Manufactured by Artillerie-Inrichtingen, Hembrug-Zaandam, Netherlands – Early production type gas-operated select-fire rifle manufactured under license in Holland. Select-fire. 4-groove rifling; right-hand twist. Muzzle velocity 2750 fps. Effective range of 600 yards, and maximum range of 3500 yards. Protected adjustable post front, peep, adjustable for elevation and windage rear sight. Effective rate of fire, semi-automatic, is 60 rounds per minute; full automatic, 120 rounds per minute; cyclic rate of fire is 700 rounds per minute. Weapon weighs approximately 7.5 lbs. This specimen is one of only three that were made for an infrared scope. Complete with 20-round detachable box magazine.

Select switch: SAFE/SEMI/AUTO.

Weapon donated to the Museum by International Armament Corporation on 3 January 1961.

Only about 5,500 AR-10s of all types seem to have been made. This one appears to have a replacement wooden handguard, and it has the trigger-shaped charging handle found on the early ARs and Sudanese contract guns. (The Portuguese guns had a different trigger-shaped charging handle). The cotton-reinforced resin pistol grip is deformed, possibly due to age.

The exhibit label is not entirely accurate. It says:

AR10 – Developed too late to compete with the T44 and T48, the AR10, designed by Eugene Stoner, suffered from insufficient testing before being submitted. Withdrawn from trials in 1956 after a barrel blew-up, it nevertheless, impressed Gen. William G. Wyman, commanding officer of the Continental Army Command. Wyman asked Stoner to develop a .22 caliber rifle to meet Army specifications resulting from the Salvo studies

The Army not only continued to test the AR-10 (thanks to a comment by “Yank,” one report of those tests is available here: 32603044-AR-10-MIL-TEST.pdf), but Springfield actually assisted Armalite with a design for a steel barrel that came out almost as light as the composite and stainless-liner arrangement that failed in 1956 testing, according to Roy E. Rayle in Random Shots: Episodes in the Life of a Weapons Designer.

The Springfield employee firing the AR-10 at the time was James Murphy. Murphy was not injured; the AR, Number 1002, had fired 5563 rounds successfully when #5564 blew out the left side of the barrel.

AR-10 barrel blowout Image 12590-SA Springfield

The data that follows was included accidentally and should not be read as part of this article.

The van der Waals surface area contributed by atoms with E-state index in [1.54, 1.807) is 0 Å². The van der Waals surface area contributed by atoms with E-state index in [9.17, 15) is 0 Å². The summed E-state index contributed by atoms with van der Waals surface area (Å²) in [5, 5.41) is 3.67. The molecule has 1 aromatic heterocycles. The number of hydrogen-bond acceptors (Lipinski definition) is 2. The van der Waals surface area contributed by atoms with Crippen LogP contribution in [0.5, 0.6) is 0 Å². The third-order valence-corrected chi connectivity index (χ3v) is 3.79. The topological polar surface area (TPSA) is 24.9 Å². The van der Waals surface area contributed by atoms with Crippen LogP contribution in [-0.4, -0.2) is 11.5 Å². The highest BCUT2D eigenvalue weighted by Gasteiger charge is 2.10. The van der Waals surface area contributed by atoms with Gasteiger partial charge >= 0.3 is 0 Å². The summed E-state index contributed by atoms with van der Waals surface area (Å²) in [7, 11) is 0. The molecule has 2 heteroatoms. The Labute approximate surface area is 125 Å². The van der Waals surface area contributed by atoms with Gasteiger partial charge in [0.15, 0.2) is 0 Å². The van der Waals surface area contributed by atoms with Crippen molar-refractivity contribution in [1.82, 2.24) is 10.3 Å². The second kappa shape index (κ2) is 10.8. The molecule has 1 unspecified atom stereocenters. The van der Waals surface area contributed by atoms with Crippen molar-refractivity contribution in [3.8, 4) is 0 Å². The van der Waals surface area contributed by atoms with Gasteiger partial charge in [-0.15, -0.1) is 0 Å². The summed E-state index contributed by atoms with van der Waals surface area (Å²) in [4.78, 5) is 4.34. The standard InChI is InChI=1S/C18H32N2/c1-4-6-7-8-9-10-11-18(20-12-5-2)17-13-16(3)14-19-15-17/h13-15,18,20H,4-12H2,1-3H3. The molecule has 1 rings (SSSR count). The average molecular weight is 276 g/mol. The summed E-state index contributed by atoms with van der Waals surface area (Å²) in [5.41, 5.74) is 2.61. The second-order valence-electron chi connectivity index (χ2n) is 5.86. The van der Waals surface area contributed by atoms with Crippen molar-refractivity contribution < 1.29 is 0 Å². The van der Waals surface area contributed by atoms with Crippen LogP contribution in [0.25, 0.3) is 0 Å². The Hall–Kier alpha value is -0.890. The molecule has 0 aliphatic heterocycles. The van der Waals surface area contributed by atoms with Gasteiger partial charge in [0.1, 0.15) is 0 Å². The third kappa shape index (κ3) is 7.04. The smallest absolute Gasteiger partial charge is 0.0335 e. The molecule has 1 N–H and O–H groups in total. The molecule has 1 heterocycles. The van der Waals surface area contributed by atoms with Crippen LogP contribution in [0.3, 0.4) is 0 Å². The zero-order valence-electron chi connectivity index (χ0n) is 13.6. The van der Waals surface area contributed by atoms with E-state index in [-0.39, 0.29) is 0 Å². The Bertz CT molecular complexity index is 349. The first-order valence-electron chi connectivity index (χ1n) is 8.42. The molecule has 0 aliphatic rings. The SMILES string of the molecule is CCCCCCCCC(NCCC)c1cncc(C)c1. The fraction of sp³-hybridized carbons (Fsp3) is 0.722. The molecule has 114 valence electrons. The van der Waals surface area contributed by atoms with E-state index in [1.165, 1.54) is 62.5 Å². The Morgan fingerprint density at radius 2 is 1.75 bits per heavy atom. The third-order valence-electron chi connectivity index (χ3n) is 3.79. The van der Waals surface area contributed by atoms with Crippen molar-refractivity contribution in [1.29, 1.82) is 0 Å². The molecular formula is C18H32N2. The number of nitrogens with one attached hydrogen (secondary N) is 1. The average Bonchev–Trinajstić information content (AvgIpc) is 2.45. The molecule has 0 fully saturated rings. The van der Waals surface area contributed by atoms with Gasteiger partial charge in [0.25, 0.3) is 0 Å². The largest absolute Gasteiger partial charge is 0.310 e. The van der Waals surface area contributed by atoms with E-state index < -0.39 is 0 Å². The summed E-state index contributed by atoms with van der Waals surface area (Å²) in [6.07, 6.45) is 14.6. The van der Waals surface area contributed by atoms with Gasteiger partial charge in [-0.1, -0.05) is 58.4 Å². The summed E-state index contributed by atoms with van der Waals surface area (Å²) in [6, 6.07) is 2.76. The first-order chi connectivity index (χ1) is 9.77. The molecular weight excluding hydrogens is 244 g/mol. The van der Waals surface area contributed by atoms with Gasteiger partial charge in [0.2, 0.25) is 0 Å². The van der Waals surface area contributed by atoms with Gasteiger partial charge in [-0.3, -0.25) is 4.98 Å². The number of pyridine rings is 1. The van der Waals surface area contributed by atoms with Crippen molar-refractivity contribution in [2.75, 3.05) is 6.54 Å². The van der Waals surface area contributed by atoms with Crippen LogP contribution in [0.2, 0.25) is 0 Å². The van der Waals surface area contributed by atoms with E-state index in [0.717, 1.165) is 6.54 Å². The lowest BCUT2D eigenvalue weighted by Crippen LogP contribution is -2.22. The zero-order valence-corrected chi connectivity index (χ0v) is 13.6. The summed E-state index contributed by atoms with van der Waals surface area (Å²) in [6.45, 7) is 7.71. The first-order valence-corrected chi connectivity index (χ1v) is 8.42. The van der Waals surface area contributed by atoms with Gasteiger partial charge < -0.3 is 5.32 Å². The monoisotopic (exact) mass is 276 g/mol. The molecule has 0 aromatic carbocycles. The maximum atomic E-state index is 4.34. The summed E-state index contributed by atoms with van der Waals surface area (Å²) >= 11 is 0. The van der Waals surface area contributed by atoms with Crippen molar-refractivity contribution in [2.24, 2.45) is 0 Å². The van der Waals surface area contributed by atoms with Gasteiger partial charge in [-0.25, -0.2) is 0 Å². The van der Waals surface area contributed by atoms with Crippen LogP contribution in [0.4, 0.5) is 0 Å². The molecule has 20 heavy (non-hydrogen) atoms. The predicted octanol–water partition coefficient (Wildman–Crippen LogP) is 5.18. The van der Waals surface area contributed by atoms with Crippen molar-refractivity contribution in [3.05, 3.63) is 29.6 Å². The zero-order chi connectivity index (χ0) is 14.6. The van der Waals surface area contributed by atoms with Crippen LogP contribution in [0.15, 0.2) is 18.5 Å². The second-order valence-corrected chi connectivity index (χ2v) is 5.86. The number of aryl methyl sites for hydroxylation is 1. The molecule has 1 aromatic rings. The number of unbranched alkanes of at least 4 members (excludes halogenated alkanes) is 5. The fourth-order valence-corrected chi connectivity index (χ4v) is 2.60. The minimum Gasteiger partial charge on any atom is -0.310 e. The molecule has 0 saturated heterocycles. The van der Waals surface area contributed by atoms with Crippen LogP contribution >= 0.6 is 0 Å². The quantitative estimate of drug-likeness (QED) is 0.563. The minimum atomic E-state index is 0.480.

Note that this very, very early AR-10 had the gas tube running along the left side of the barrel, not over the top as in subsequent ARs. The fiberglass-reinforced resin materials of the handguard are also visible in this, ahem, exploded view.

Here’s a completely different way to scope the AR-10B, a short-lived retro-styled AR from the new Armalite. (Archived thread). It shows one approach to scoping a gun that has to keep the area under the carrying handle clear. We don’t know if this mount would work on the NoDak Spud (NDS) prototype-AR-15 parts, but it looks like it wouldn’t work on our original AR-10 due to the different shape of the carrying handle vis-a-vis the AR-10B’s M16A2 style. 

Early AR15 SP1s on Gunbroker

Someone’s been liquidating a collection of early Colt AR-15 Sporter SP1s for the last several months. The auctions are one-day auctions, so these particular numbers may have expired, but they’ll be relisted indefinitely if not sold. (If you’re more than a day or so behind, this link shows all that seller’s auctions, then “narrow your search” to AR or SP-1).

These guns differ in considerable detail from contemporary M16s, but they have their own collector following. They include:

  • Number 628:

AR-15 628 2

This is one of the earliest SP1s in circulation, and a rare one in this condition. It is a three-digit-serial number, after all, of a weapon that has been produced in the millions.

AR-15 628

The seller’s write-up is:

VERY, VERY, VERY EARLY 1964 production original, NEAR MINT AR-15 SP-1, in the original M-16(602) configuration. “Prancing Pony” Colt logo”, “Edgewater” two piece buffer, early plastic furniture, three prong flash hider, rubber butt pad, early saftey with hole, very early push pin w/ hole, non-chromed barrel w/1:12 twist, original solid split pin FP keeper, original bolt and carrier w/large head firing pin and the RARE original CHROME BOLT. EXCELLENT bore and chamber. VERY TIGHT fit. No magazine or box.

This is the most expensive of the early AR-15s he is offering, at a bracing $4,595 (buy-it-now). Despite that, it’s our opinion that this one is the one that offers the greatest potential for appreciation. This potential is limited, perhaps, by its already high price, but this is a rare high-condition survivor that is already fifty years old, and that has some rare features like early style “dimpled” pins. While retro builders strive to create guns like this (and they, too, will draw collector interest in the years to come), they’re not Colts and they’re not original time capsules like this.


  • Number 3387:

AR-15 3387-2

Condition-wise, this early SP1 is a standout. It does have a little trace of wear hear and there — handling, not firing, wear, it looks like. You can see just a little mark on the side of the magazine well from the rectangular pad on the ejection port cover.

AR-15 3387

Survival of these guns is fairly rare. For them to survive in near-mint condition, when many of their cohort were Bubba’d-up or parted out, is remarkable.  Remember, 1965 was almost fifty years ago, and for 20-30 of those years, these Colts were the only game in town for shooters, and shooters wanted to upgrade them. The seller knows this and has priced this example accordingly: Buy-it-now, $3,795. His description: